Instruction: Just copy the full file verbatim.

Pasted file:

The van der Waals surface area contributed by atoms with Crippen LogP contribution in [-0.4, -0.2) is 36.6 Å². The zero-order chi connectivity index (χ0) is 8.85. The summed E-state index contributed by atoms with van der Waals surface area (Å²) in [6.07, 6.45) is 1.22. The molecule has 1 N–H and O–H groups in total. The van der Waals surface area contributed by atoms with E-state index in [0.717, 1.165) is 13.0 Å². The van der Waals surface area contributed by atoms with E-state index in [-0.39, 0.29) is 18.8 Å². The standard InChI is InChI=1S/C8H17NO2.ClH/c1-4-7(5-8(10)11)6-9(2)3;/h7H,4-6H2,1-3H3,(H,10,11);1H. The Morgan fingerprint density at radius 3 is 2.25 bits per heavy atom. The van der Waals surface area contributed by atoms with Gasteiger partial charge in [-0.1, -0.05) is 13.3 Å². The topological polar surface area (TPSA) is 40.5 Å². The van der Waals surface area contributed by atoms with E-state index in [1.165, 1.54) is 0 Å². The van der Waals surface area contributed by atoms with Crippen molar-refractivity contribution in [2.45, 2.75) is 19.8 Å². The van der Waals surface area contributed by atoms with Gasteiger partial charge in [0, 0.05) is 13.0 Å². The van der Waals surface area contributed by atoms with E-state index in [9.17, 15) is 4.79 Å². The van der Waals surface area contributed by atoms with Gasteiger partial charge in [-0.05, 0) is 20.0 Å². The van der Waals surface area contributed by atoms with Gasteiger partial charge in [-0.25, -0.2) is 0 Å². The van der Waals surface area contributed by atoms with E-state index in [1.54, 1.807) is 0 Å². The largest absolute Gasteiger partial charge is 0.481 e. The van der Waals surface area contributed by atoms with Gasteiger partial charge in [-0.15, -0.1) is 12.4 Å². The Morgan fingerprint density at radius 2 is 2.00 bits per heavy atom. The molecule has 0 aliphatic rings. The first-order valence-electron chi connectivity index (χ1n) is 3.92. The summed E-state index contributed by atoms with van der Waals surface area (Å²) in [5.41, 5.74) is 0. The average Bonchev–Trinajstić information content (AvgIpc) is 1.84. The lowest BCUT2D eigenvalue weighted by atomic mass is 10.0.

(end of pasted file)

The van der Waals surface area contributed by atoms with Crippen LogP contribution in [-0.4, -0.2) is 36.6 Å². The zero-order chi connectivity index (χ0) is 8.85. The summed E-state index contributed by atoms with van der Waals surface area (Å²) in [6.07, 6.45) is 1.22. The molecule has 1 N–H and O–H groups in total. The van der Waals surface area contributed by atoms with E-state index in [0.717, 1.165) is 13.0 Å². The van der Waals surface area contributed by atoms with E-state index in [-0.39, 0.29) is 18.8 Å². The standard InChI is InChI=1S/C8H17NO2.ClH/c1-4-7(5-8(10)11)6-9(2)3;/h7H,4-6H2,1-3H3,(H,10,11);1H. The Morgan fingerprint density at radius 3 is 2.25 bits per heavy atom. The van der Waals surface area contributed by atoms with Gasteiger partial charge in [-0.1, -0.05) is 13.3 Å². The topological polar surface area (TPSA) is 40.5 Å². The van der Waals surface area contributed by atoms with E-state index in [1.165, 1.54) is 0 Å². The van der Waals surface area contributed by atoms with Crippen molar-refractivity contribution in [2.45, 2.75) is 19.8 Å². The van der Waals surface area contributed by atoms with Gasteiger partial charge in [0, 0.05) is 13.0 Å². The van der Waals surface area contributed by atoms with E-state index in [9.17, 15) is 4.79 Å². The van der Waals surface area contributed by atoms with Gasteiger partial charge in [-0.05, 0) is 20.0 Å². The van der Waals surface area contributed by atoms with Gasteiger partial charge in [-0.25, -0.2) is 0 Å². The van der Waals surface area contributed by atoms with E-state index in [1.54, 1.807) is 0 Å². The largest absolute Gasteiger partial charge is 0.481 e. The van der Waals surface area contributed by atoms with Gasteiger partial charge in [-0.15, -0.1) is 12.4 Å². The Morgan fingerprint density at radius 2 is 2.00 bits per heavy atom. The molecule has 0 aliphatic rings. The first-order valence-electron chi connectivity index (χ1n) is 3.92. The summed E-state index contributed by atoms with van der Waals surface area (Å²) in [5.41, 5.74) is 0. The average Bonchev–Trinajstić information content (AvgIpc) is 1.84. The lowest BCUT2D eigenvalue weighted by atomic mass is 10.0.